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U.S. Intelligence Requests Put Tech Giants In A Bind


While President Obama is acknowledging that the government is tapping into records from major Internet companies, most of those companies have issued broadly worded denials. That includes Apple, Google, Microsoft, Facebook and Yahoo.

NPR's Steve Henn joins us now to explain how these companies can deny taking part in a program that both the president and the intelligence community say exists. And, Steve, first, what do these firms say exactly when they are asked about PRISM?

STEVE HENN, BYLINE: Well, there were more than a half dozen different companies named in the leaked documents that first made PRISM public. But let's just look at the statements from three of them: Apple, Google and Facebook. Apple released a statement yesterday saying, quote, "We have never heard of PRISM. We do not provide any government agency with direct access to our servers, and any government agency requesting customer data must get a court order."

Google said in part, quote, "Google does not have a backdoor for the government to access private user data." And Facebook said: We don't provide any government organization with direct access to Facebook servers. So there are a couple of common themes here. Every technology company has said there's not some kind of giant pipe that connects their servers to the NSA and allows analysts there to search their data in real time. But they've all acknowledged that they do respond to valid court orders.

CORNISH: But, Steve, are those denials credible?

HENN: You know, I believe they are credible for a couple of reasons. Technically, creating a system that would allow for real-time monitoring and search of all the information flowing through Google, Facebook, Microsoft and Apple would be just an enormous undertaking. You're talking about a huge amount of information.

The stories from The Guardian and The Washington Post are based on a series of classified slides that describe in broad terms how the system works. One of the slides, it says PRISM costs roughly $20 million a year to operate. A real-time system would likely be several orders of magnitude more expensive than that.

And although the administration acknowledged that this program exists and called the leaks which revealed it reprehensible, officials said the program's activities were subject to the oversight of Congress and the Foreign Intelligence Surveillance Court. In short, they acknowledged a system that creates court orders, the kinds of court orders which all of these technology firms acknowledged, at least in general ways, that they receive.

CORNISH: Meanwhile, what are technology firms able to tell us about orders they do get from the FISA court?

HENN: Well, really nothing. At this point, tech firms can't even acknowledge that they are getting FISA orders at all. So we really have no idea how many orders like this are going out to Google or Facebook, how broad these kinds of orders might be, what kind of information the NSA might be asking for. The gag orders in place around FISA requests make reporting on a program like this really difficult and frankly make an informed public debate about it almost impossible.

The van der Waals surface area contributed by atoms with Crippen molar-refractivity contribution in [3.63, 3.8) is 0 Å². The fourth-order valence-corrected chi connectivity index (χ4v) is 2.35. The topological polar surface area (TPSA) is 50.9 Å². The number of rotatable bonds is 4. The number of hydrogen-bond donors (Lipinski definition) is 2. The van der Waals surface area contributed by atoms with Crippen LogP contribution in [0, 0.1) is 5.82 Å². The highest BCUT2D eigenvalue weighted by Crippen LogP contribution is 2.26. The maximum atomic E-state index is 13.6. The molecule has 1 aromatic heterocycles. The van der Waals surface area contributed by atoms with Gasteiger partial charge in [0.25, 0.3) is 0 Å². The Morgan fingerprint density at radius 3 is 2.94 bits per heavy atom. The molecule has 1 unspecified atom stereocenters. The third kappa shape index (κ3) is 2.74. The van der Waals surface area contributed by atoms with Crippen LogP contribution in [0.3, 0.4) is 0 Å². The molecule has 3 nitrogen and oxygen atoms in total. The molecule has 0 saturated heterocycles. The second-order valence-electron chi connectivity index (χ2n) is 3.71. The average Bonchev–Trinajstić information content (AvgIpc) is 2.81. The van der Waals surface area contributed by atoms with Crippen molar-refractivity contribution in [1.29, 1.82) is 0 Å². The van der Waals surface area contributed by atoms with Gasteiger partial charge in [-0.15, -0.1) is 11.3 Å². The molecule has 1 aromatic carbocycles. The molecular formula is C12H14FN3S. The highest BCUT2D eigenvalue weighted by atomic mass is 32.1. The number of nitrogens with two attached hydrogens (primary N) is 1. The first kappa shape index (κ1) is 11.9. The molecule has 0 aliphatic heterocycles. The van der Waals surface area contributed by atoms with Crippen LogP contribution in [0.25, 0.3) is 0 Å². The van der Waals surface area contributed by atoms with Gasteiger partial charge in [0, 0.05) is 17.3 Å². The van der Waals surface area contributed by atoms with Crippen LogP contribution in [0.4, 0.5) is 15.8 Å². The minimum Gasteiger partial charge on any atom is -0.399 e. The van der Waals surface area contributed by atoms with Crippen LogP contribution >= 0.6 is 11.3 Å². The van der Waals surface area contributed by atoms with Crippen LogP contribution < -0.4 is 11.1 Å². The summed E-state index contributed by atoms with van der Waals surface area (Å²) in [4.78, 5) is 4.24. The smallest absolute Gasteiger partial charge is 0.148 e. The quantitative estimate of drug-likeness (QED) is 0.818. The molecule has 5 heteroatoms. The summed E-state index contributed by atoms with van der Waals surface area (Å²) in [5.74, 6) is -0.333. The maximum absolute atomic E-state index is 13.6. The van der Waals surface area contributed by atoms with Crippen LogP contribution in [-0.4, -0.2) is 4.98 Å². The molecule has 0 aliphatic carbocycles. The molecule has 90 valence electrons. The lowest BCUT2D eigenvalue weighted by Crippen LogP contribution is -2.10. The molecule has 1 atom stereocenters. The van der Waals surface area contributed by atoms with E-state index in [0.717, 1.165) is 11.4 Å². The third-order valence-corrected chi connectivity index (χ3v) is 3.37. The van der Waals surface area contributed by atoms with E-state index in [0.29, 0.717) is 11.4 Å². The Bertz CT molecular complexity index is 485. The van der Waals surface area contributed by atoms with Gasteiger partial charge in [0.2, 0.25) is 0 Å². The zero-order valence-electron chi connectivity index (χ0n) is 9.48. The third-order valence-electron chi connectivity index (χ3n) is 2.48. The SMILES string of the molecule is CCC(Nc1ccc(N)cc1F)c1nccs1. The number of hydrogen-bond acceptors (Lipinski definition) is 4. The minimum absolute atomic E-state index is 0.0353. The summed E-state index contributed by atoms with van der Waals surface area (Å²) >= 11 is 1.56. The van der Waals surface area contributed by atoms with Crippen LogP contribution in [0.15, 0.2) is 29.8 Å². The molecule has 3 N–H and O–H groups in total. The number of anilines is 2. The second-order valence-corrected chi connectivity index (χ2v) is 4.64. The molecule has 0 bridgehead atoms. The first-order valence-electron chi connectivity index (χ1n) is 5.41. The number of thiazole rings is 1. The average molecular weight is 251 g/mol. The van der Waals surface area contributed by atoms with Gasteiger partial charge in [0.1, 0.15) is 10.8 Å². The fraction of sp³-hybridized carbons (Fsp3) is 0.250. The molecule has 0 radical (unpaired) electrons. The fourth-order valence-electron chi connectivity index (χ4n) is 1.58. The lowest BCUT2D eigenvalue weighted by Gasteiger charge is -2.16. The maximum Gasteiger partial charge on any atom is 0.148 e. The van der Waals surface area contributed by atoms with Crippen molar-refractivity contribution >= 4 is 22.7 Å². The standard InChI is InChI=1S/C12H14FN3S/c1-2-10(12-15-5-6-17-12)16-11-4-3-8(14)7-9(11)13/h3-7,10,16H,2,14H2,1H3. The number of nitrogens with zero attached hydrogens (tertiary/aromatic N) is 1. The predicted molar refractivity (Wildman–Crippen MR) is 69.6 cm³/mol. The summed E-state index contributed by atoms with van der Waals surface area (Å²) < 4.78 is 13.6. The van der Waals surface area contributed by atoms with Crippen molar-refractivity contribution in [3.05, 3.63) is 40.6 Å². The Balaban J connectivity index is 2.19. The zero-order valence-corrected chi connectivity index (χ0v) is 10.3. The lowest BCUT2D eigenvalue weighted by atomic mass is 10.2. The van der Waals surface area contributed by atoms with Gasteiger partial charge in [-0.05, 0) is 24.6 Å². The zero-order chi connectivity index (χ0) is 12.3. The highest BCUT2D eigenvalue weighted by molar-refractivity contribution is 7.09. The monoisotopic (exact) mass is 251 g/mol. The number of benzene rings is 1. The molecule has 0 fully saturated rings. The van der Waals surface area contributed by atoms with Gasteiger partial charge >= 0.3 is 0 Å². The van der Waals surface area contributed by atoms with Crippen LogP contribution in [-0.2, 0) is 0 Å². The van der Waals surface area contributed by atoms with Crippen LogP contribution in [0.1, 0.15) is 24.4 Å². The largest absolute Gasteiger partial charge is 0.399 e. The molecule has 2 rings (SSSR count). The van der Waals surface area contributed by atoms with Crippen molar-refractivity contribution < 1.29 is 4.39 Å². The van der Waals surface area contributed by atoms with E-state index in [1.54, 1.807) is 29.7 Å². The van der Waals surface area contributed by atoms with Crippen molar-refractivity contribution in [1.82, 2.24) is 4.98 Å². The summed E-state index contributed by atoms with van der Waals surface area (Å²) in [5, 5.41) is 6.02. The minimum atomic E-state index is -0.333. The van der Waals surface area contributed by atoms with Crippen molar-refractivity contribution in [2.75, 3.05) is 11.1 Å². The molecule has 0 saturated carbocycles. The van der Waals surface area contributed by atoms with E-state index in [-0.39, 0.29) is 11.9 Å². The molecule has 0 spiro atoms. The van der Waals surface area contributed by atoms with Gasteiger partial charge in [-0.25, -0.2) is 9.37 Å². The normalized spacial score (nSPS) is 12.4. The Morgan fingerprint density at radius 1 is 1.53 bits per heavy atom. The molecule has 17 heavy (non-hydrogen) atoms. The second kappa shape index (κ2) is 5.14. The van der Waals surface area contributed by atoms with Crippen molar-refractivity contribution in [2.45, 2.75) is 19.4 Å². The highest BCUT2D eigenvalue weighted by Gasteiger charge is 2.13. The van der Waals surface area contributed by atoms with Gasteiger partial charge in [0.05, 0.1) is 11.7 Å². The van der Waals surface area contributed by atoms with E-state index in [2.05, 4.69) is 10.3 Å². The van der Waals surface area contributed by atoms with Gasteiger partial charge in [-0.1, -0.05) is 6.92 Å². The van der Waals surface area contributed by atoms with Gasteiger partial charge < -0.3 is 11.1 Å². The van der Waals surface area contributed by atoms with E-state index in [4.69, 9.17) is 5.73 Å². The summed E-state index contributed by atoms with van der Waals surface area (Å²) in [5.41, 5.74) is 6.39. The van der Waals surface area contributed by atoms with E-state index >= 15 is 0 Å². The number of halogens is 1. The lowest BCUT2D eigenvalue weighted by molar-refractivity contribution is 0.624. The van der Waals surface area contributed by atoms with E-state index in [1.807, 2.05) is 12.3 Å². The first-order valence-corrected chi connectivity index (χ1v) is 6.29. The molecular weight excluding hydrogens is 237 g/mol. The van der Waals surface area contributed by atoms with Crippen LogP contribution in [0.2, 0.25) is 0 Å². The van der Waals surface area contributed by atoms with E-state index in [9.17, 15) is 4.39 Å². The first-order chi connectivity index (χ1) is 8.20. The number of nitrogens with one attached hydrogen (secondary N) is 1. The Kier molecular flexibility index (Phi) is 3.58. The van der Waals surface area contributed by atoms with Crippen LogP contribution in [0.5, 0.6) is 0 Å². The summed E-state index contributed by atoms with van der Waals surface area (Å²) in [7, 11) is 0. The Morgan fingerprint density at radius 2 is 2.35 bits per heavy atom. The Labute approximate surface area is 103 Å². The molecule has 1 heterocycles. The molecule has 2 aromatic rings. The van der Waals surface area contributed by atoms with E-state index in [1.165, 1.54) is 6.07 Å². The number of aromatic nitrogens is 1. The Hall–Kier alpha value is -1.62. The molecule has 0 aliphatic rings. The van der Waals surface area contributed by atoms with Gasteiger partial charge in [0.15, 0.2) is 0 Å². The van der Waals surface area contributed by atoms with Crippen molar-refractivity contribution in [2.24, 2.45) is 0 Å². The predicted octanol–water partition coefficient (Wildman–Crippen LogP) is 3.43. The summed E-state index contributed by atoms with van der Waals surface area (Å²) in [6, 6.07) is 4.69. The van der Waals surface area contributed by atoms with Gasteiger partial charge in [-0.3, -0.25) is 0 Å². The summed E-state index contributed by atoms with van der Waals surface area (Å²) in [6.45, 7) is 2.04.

Nonetheless, the tech companies I've talked to still insist that the intelligence community does not have any kind of carte blanche access to their servers or customer data that allows them in at any time.

CORNISH: Steve, looking beyond the U.S., what kind of impact is there likely to be on these companies? I mean, in Europe, especially, there's a lot of concern about privacy.

HENN: Well, absolutely. I mean, if you think about Google and Apple and Facebook, most of their customers don't live in the United States. That means that most of their customers could be subject to the kinds of foreign surveillance orders we're talking about here. So any suggestion that these firms are sort of blithely handing over consumer records to U.S. intelligence agencies is very damning.

And if you think about what it's like for them to do business in a country like Germany where consumers take privacy concerns very, very seriously, you know, the public reaction there to this story is going to be a big worry.

CORNISH: That's NPR's Steve Henn. Steve, thank you.

HENN: My pleasure. Transcript provided by NPR, Copyright NPR.

Audie Cornish
Over two decades of journalism, Audie Cornish has become a recognized and trusted voice on the airwaves as co-host of NPR's flagship news program, All Things Considered.
Steve Henn is NPR's technology correspondent based in Menlo Park, California, who is currently on assignment with Planet Money. An award winning journalist, he now covers the intersection of technology and modern life - exploring how digital innovations are changing the way we interact with people we love, the institutions we depend on and the world around us. In 2012 he came frighteningly close to crashing one of the first Tesla sedans ever made. He has taken a ride in a self-driving car, and flown a drone around Stanford's campus with a legal expert on privacy and robotics.